Inaugural ‘Rotorfest’ takes flight at Penn College
With eyes on the sky and a wide range of career options, Pennsylvania College of Technology’s emergency management & homeland security major staged its inaugural Wildcat Rotorfest on April 11.
With an ideal spring day as a backdrop, the event showcased a variety of emergency response vehicles – including helicopters and ground-support vehicles – for the enjoyment and education of Penn College students enrolled in various majors, as well as high school and middle school students from 11 schools. Students were able to engage in up-close contact with the equipment and operators.
“Rotorfest 2023 was a great day!” said William A. Schlosser, instructor of emergency management and homeland security. “It was an opportunity to connect future Wildcats with campus, current Wildcats with employers and welcome Wildcat alumni back to campus. This experience was invaluable to our emergency management students, who staffed the event and assisted with all the preplanning.”
For the occasion, the U.S. Coast Guard flew in a Dolphin helicopter from Atlantic City, New Jersey; two Black Hawk helicopters, stationed at Fort Indiantown Gap, arrived courtesy of the Pennsylvania Army National Guard; and Pennsylvania State Police shared one of its Bell helicopters.
Also on hand was equipment from the North Central Task Force, Williamsport Bureau of Police and Fire, and North Central Pennsylvania Unmanned Emergency Services (Tioga County Department 50, also known as “Drone 50”). Williamsport Regional Airport Tower and Penn College Police provided logistical support. Geisinger Life Flight was also scheduled to participate but was called into action for an emergency.
Schlosser originated the idea for Rotorfest and then shared the assignment with his Incident Command System Operations class, which explores multi-agency coordination of various types of disasters and incidents. Each student was appointed a role for the event, encompassing such areas as planning, safety, logistics and communications.
Serving as operations section chief for the event, Colten C.B. Hajicek, a student from Redmond, Washington, was inspired by Rotorfest and its lasting potential for his career.
“It’s just an excellent experience overall, especially being a part of this,” Hajicek said. “I’m a freshman, so being able to help run this with my instructor, who has helped set it up, is a great experience. This is something I could definitely use in the future.”
“We have multiple different agencies here talking to students from all different majors,” he continued. “They’re here to recruit, give information and show the kids here what they could do after college. It’s really great to see all the tours for the younger kids, showing them what Penn College is all about, what majors we have and what they could look forward to when they come here. And it’s a beautiful day for it – sunny and 75 (degrees).”
Participating high schools were: East Juniata, Juniata, Montoursville Area, North Penn-Liberty, Sullivan County, Williamson, and Technical College High School’s Brandywine, Pennock’s Bridge and Pickering campuses (located in Chester County). Also joining the day were SUN Area Technical Institute, Harlan Rowe Middle School from Athens, and local Civil Air Patrol cadets. Most of the students are enrolled in Penn College Dual Enrollment courses at their schools, receiving college-level classes and free college credits.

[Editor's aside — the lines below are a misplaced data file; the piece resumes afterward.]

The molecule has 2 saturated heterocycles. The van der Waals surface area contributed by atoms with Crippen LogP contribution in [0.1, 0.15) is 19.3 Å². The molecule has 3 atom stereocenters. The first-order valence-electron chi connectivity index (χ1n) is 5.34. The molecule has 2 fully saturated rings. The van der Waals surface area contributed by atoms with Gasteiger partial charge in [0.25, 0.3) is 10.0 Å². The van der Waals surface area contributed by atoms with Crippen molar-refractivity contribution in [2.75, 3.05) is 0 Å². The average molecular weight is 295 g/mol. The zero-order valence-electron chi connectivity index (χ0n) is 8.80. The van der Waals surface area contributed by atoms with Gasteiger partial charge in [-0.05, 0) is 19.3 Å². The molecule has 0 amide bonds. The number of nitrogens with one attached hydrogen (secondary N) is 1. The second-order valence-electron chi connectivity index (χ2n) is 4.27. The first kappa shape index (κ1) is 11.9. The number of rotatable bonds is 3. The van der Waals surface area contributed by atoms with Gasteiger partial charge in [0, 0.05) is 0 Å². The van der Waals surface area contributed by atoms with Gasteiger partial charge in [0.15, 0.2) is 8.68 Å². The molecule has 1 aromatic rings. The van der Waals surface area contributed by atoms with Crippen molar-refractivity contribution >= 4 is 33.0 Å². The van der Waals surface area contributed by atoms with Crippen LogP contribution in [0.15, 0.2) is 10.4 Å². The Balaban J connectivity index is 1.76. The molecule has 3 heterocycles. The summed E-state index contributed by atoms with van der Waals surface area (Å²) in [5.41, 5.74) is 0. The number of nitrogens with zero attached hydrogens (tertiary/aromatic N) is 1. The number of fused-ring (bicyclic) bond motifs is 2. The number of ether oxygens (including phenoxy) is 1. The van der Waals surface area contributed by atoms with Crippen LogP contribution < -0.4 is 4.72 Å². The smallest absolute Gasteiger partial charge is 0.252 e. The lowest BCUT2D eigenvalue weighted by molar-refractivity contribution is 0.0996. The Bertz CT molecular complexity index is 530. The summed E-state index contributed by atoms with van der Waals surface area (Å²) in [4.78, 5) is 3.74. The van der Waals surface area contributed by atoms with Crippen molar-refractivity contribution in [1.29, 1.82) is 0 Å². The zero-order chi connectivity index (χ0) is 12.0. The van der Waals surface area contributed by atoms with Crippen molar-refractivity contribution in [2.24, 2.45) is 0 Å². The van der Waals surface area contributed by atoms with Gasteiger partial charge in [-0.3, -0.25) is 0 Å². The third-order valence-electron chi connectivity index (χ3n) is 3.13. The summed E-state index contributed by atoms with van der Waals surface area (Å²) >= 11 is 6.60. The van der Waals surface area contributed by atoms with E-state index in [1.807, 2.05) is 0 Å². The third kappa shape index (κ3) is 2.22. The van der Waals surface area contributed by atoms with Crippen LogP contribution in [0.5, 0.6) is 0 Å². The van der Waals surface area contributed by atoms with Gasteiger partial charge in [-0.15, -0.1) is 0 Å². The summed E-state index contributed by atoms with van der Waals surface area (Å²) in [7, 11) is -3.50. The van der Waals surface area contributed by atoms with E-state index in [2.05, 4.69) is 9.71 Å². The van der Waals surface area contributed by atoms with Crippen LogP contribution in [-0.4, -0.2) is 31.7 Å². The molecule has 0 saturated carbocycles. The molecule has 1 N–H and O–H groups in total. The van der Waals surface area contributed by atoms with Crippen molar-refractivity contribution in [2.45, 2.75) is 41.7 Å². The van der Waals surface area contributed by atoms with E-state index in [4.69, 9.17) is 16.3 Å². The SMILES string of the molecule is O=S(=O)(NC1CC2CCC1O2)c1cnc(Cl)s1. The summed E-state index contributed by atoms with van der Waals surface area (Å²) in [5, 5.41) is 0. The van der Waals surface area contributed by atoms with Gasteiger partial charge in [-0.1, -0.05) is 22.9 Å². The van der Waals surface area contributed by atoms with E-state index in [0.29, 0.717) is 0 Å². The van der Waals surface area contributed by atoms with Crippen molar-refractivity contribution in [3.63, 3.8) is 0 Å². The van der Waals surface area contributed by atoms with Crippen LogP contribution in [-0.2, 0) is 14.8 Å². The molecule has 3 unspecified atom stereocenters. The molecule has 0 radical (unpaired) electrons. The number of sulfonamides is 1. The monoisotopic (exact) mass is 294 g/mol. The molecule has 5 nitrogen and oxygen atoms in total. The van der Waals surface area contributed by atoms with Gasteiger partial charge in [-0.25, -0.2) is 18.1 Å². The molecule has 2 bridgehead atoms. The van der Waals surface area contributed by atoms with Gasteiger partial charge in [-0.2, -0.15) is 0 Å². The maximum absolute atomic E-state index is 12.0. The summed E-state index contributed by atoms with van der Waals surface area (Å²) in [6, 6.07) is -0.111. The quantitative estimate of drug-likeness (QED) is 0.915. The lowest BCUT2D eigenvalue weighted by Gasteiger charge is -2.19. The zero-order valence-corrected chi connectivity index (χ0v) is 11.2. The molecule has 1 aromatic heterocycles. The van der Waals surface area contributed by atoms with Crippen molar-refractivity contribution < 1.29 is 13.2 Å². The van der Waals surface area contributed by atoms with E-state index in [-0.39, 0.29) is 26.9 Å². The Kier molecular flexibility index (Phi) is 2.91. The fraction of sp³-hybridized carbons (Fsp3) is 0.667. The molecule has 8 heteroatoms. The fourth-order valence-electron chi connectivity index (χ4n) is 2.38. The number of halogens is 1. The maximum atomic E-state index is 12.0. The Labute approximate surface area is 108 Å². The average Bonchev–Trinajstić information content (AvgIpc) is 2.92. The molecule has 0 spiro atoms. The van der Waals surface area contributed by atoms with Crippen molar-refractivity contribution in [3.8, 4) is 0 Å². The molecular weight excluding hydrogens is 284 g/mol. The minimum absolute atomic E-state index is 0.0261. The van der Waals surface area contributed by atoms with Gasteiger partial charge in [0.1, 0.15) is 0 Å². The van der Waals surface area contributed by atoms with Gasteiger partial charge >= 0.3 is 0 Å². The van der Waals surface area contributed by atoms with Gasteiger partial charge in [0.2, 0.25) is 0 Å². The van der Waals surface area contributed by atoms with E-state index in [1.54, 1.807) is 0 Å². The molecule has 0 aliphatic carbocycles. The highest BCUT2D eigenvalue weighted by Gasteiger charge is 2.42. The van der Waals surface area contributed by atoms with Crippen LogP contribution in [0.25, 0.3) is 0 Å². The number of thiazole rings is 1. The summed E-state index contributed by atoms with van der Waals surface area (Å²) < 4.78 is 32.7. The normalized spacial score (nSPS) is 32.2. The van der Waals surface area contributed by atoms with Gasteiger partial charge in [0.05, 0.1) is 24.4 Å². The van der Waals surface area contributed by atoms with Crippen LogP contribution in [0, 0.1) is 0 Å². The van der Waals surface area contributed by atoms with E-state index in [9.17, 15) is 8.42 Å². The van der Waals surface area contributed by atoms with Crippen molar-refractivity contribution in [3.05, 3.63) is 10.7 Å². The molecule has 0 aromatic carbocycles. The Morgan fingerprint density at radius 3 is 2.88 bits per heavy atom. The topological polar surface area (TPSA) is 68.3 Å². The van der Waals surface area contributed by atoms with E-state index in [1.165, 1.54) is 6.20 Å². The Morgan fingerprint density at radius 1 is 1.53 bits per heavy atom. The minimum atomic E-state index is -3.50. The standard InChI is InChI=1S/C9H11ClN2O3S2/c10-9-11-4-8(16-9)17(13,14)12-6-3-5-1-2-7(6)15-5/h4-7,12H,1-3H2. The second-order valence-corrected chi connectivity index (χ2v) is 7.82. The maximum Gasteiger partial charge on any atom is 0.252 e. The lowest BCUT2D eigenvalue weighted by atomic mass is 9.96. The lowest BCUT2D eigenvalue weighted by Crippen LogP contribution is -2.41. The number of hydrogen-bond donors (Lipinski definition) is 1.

“K-12 Outreach really enjoyed the collaboration with our emergency management program and the college community to bring over 200 dual enrollment students, as well as other K-12 students, to Rotorfest,” said Tanya Berfield, director of K-12 Outreach. “It was a great opportunity to showcase Penn College programs and the pathways to military and emergency response careers.”
The event was especially attractive to students interested in emergency management and response, aviation and medical fields; however, other career fields also aligned with the opportunity.
In addition to the outdoor displays on the front lawns of the college campus, lab sessions were offered by eight Penn College majors: aviation technology, building construction, electronics engineering technology, heavy equipment, nursing, paramedic, surgical technology, and plastics & polymer engineering technology. Each major plays a role in emergency response in some way. As an example, the plastics field creates equipment utilized by emergency responders.
Jillian Bilal, academic remediation specialist at TCHS Pennock’s Bridge Campus, located in West Grove, said: “I thought the event was amazing. It was well-planned out. I loved the structured events and the groups that led us; our tour guide was amazing. And my students had a really fantastic time. They loved the free time, and they loved the structured activities, so it was a great day.”
Penn College offers a Bachelor of Science degree in emergency management & homeland security – with on-campus and online options.
Photos by Cindy Davis Meixel, writer/photo editor;
Larry D. Kauffman, digital publishing specialist/photographer;
Barbara J. Stevens, secretary of K-12 Outreach;
Frank T. Kocsis III, student photographer;
and Sarah R. Yoder, coordinator of admissions operations